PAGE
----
Employee turnover is one of the highest preventable business costs.
Losing a valued employee disrupts your production process and forces you to spend time and money finding and training a replacement. It also angers customers, who come to trust a particular employee and don't want to deal with a different one.
As the construction industry has one of the highest turnover rates, reducing your turnover gives you immediate advantages over your competitors. The following tips will help you do just that:
Encourage Positive Relationships
Employees are less likely to resign if they have close relationships with their supervisors and co-workers. As a CEO, it's your job to give them every opportunity to form strong ties with each other. Organize sports, film viewings, and company parties. If your employees drink, invite them out to a bar after hours and buy them a round. The more friendships you can encourage, the more incentives your employees will have to stay where they are.
Know Whom to Fire
It sounds counter intuitive, but reducing employee turnover requires you to fire employees who make life difficult for their co-workers.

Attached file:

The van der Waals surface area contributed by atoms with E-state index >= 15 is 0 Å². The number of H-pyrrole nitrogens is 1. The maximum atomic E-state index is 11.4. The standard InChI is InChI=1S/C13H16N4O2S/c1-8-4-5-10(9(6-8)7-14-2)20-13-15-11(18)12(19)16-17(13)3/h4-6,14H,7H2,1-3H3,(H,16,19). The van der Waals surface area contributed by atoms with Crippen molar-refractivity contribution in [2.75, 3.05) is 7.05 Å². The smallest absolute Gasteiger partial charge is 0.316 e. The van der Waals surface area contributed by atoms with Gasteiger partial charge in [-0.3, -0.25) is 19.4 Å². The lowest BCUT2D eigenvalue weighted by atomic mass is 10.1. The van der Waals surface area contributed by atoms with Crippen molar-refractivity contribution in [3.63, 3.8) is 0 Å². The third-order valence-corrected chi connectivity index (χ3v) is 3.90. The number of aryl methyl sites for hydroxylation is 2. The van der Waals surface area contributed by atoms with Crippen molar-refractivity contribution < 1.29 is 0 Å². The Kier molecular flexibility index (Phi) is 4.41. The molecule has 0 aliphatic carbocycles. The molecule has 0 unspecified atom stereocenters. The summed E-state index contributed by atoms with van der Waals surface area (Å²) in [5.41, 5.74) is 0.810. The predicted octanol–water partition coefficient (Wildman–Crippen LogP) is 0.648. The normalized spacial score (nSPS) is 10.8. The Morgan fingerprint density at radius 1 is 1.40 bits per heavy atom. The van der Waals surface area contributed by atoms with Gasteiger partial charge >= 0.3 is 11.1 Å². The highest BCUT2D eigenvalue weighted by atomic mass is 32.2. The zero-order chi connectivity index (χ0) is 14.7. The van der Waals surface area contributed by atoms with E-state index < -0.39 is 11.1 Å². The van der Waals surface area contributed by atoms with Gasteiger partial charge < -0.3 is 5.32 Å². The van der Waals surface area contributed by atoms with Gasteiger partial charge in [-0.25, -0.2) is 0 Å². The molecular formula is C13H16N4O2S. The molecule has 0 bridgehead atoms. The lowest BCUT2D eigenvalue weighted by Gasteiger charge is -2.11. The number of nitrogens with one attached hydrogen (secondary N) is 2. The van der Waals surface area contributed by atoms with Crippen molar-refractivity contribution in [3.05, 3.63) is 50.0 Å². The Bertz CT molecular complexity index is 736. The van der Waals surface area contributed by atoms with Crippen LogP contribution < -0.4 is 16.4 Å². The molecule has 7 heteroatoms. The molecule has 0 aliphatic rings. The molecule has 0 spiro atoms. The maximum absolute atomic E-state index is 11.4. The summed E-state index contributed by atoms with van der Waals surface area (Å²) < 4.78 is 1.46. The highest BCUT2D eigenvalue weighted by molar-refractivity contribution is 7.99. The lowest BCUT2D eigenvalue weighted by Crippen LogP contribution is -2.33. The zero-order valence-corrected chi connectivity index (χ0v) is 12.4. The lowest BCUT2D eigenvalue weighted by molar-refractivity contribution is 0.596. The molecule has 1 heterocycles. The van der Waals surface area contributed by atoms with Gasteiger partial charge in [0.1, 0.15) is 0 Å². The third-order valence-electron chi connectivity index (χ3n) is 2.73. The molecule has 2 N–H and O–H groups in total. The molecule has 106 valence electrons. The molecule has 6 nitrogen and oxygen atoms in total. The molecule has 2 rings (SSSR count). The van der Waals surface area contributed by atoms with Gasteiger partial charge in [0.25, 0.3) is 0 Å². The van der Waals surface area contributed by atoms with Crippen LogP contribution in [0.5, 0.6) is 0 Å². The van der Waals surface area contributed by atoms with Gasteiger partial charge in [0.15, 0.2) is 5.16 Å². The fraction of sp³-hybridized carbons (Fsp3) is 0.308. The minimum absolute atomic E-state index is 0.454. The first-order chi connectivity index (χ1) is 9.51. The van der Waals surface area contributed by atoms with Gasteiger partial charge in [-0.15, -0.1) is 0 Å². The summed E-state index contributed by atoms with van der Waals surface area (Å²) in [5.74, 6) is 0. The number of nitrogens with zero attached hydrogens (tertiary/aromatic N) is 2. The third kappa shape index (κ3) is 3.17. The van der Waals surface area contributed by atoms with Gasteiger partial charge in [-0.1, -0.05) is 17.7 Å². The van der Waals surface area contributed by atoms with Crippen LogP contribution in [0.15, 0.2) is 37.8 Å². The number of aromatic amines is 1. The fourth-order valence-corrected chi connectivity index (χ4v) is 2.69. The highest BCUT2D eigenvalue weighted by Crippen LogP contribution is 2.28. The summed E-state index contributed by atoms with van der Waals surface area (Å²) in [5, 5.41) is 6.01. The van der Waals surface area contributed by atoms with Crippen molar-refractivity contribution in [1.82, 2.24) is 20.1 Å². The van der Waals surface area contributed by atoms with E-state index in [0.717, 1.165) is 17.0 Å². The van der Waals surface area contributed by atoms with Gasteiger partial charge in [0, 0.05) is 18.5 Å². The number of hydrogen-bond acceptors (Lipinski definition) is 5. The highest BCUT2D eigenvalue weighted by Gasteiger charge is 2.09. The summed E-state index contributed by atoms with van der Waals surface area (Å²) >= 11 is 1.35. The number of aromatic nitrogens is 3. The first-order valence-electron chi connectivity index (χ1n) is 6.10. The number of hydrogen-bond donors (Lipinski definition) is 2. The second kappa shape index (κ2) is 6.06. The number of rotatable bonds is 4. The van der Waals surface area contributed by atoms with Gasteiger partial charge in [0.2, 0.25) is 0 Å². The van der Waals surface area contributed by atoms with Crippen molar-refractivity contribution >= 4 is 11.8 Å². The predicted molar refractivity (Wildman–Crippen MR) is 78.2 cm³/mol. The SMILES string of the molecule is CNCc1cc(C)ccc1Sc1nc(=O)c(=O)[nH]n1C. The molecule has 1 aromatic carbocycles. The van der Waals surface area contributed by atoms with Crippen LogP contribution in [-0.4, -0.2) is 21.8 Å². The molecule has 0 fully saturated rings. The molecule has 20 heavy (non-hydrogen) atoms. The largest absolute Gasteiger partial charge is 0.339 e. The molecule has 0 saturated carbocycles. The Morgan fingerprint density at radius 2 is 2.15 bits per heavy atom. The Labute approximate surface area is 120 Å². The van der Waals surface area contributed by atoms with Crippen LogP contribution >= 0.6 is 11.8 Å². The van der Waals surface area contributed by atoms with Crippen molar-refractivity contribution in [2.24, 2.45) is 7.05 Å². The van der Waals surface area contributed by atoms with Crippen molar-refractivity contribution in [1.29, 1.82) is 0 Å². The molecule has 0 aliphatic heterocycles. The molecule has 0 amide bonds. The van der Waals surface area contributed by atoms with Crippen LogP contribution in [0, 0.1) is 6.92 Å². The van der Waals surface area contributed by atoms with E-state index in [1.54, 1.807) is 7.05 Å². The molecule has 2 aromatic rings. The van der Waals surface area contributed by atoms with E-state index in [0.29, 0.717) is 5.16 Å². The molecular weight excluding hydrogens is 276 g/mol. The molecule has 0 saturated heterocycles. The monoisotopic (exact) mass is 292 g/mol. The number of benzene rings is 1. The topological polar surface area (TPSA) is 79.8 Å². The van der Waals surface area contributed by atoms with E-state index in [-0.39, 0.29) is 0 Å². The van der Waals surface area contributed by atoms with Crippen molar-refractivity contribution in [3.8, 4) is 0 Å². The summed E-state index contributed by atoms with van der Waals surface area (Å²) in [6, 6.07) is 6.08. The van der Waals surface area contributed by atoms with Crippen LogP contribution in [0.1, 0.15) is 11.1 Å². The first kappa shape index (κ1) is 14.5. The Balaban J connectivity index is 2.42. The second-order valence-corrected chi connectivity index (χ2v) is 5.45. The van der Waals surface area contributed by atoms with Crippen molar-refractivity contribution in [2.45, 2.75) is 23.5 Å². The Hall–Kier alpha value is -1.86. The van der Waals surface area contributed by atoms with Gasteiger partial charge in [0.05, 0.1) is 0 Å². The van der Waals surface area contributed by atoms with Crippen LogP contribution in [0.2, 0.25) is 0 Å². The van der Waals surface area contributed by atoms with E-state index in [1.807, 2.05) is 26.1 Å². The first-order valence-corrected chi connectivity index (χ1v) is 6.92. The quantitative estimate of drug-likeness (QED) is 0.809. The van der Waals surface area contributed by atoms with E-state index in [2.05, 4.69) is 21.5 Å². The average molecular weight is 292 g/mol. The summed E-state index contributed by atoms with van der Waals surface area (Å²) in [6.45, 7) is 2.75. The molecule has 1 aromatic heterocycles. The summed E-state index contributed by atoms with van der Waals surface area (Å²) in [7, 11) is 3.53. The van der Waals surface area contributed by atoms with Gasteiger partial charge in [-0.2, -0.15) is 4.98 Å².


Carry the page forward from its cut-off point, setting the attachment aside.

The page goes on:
Your employees should feel safe and confident while working for you, but they can't do this if they're subject to harassment, belittling comments, or disrespect. If one of your employees is making the others feel unsafe, firing that employee is more than worth the cost of replacement.
Opportunities to Advance
Your business should offer its best employees a career, not a job. Bonuses, raises, and promotions are a great way to show your workers you recognize and value their contributions. For best results, offer your employees training in new skills. If one of your employees expresses interest in a management position, for example, offer to pay for him or her to take business classes.
This will not only encourage loyalty, but will also make sure that your employee will be qualified to carry out the new responsibilities you give him or her.
Encouraging employee loyalty means listening to your workers and responding to their complaints. A complaints box is a good way to start, but more active methods, such as periodically surveying your workers, allow you to catch problems more quickly.
It's also important to conduct exit interviews for employees who choose to resign. By understanding how your actions cost you these employees, you can avoid making the same mistakes in the future.